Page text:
(Brasilia, Brazil) Peru and Ecuador ended a half-century
dispute Monday by signing a peace treaty that settles ownership of a
slice of Amazon jungle the neighboring countries fought two wars to
The presidents and foreign ministers of both countries signed the
accord at a ceremony in Brazil's capital, where most of the peace
talks took place.
The United States, Brazil, Argentina and Chile brokered the
treaty, which delineates the border in a 48-mile section of the
Andean foothills. Peru
and Ecuador both claimed the area, which was left undefined after
a 1941 border war. The two countries fought over the strip of land in
1981 and 1995.
Monday's agreement lays ``the cement of peace,'' said Peruvian
President Alberto Fujimori.
``Now we should start to build the building, beautiful and
inhabitable,'' he said at the signing ceremony.
In a gesture of reconciliation, Ecuadoran President Jamil Mahuad
gave Fujimori a canteen used by Ecuadoran soldiers during the 1941
``The Amazon could have been destroyed by a war. Now we preserve
it with a peace accord,'' Mahuad said.
In Washington, President Clinton, who had met with the Ecuadoran
and Peruvian presidents at the White House on Oct. 9, offered his
``This signing marks the end of the longest-running source of
armed international conflict in the Western Hemisphere,'' Clinton
said in a written statement.
Mahuad and Fujimori also signed a separate agreement dealing with
cooperation on security, energy, tourism and trade.
The peace treaty draws the border along the heights of the
Cordillera del Condor mountain range, as Peru wanted.
But it grants a hill within Peruvian territory to Ecuador's
government. The 250-acre hill area, known as Tiwintza, is of great
symbolic importance to Ecuador because its soldiers successfully
defended it against Peruvian forces during the 1995 war.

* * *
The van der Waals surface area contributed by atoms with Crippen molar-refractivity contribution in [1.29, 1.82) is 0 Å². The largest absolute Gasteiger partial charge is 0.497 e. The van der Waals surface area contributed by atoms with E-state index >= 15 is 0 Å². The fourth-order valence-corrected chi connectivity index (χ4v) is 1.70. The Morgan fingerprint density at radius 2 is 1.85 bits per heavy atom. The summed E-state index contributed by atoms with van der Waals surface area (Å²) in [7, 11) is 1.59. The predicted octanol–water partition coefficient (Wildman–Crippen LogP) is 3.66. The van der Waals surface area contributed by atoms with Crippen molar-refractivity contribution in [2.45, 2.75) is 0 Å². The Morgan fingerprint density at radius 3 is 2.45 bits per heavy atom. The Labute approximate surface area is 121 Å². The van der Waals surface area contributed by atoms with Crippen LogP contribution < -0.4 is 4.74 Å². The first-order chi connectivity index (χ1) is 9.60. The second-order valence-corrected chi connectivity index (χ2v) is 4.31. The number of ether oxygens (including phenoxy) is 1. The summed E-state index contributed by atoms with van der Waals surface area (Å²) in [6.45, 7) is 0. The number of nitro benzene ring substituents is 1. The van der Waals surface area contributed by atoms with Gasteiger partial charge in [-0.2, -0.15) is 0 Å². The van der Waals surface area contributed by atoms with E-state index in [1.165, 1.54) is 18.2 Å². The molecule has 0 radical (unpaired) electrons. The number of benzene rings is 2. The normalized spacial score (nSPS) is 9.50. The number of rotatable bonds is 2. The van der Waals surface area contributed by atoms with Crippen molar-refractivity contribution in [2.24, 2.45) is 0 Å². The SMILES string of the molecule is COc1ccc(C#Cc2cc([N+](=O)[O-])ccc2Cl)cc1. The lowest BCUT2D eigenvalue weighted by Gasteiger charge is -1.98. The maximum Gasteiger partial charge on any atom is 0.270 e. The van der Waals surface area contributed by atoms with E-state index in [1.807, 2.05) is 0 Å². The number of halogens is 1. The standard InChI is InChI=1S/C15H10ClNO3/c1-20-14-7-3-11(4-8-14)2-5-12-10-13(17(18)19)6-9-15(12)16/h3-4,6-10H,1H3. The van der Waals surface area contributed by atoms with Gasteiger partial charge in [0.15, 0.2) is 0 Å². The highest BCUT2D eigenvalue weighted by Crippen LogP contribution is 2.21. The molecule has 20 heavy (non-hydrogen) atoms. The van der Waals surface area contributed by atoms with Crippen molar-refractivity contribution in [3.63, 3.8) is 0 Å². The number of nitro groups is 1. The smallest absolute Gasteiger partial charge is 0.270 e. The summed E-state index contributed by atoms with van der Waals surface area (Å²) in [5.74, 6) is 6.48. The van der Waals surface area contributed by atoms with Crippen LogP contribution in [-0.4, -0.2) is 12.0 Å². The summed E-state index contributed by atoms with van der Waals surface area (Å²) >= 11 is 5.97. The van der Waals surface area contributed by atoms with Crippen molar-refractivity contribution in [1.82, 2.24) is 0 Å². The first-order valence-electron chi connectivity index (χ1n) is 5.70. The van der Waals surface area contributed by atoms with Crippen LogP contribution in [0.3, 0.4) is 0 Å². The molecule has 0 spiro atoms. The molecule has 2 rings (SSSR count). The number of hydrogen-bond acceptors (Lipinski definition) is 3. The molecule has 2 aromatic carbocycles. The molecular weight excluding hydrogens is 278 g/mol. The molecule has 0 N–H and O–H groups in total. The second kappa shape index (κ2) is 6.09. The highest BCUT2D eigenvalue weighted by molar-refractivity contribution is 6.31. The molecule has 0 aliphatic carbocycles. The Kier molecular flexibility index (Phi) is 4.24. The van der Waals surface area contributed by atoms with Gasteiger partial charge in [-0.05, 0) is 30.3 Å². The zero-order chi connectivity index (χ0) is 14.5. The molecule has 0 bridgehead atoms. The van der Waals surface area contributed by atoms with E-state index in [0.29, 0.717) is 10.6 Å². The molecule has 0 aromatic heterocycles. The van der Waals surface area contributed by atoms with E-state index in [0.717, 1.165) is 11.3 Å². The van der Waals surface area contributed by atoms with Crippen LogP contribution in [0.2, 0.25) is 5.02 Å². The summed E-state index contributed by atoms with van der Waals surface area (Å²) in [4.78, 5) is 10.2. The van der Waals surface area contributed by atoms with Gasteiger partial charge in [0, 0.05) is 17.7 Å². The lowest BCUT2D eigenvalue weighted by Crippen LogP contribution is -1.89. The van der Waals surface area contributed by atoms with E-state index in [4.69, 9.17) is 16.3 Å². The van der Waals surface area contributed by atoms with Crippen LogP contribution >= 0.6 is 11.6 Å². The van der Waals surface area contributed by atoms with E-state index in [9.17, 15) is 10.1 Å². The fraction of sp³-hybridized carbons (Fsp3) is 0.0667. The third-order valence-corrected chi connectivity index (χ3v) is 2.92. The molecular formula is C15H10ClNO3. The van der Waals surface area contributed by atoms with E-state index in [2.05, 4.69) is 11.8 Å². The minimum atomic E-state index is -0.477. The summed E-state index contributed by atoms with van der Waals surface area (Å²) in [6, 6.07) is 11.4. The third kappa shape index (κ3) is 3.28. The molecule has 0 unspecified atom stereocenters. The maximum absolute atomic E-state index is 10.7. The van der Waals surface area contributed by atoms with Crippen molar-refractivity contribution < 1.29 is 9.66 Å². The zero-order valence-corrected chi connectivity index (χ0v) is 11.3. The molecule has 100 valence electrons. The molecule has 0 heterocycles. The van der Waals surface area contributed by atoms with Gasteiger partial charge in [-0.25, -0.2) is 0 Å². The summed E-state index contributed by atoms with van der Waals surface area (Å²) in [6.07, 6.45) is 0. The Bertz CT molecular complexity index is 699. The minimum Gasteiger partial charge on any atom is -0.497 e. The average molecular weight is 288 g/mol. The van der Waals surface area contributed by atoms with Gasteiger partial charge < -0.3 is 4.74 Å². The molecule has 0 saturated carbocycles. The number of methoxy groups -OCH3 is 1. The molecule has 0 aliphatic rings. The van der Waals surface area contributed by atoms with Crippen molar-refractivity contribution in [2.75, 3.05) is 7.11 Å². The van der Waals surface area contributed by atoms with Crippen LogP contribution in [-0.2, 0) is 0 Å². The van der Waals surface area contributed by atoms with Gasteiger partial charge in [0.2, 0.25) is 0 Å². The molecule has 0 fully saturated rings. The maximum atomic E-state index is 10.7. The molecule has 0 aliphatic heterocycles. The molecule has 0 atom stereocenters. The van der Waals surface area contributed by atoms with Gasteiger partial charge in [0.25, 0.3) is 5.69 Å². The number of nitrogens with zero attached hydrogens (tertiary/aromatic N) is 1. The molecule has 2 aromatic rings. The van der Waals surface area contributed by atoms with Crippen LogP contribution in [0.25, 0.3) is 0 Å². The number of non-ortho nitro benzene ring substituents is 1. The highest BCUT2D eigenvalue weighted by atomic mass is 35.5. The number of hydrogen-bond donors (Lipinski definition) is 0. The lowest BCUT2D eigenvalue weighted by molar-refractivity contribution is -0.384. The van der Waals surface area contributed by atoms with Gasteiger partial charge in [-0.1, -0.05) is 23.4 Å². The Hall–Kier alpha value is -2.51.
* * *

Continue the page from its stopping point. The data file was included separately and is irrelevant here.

In northern Peru on Saturday, protesters angry about losing
possession of the hill set fire to government trucks and offices.
Three people were trampled to death when police dispersed the crowd
of 5,000 with tear gas bombs in the jungle city of Iquitos, 600 miles
northeast of Lima.
Ecuador and Peru began peace talks in 1995. After years of slow
progress, the presidents of the two nations met in August to work out
the final details.
As a condition for brokering the talks, the United States and the
other three sponsors insisted that Peru and Ecuador accept whatever
outcome was reached.
``I think this is going to ... unleash a lot of investment in the
private sector, in the linkage of pipelines, for instance,'' said
U.S. envoy Luigi Einaudi. ``Ecuador has a lot of oil under the ground
that it can't get out, and Peru has a pipeline that is half
The treaty also calls for contiguous national parks to be created
in the disputed area.
``It's been a good week for peace accords ... Israel and now
this,'' said Thomas ``Mack'' McLarty, a U.S. envoy at the talks and a
former aide to President Clinton, who attended the signing
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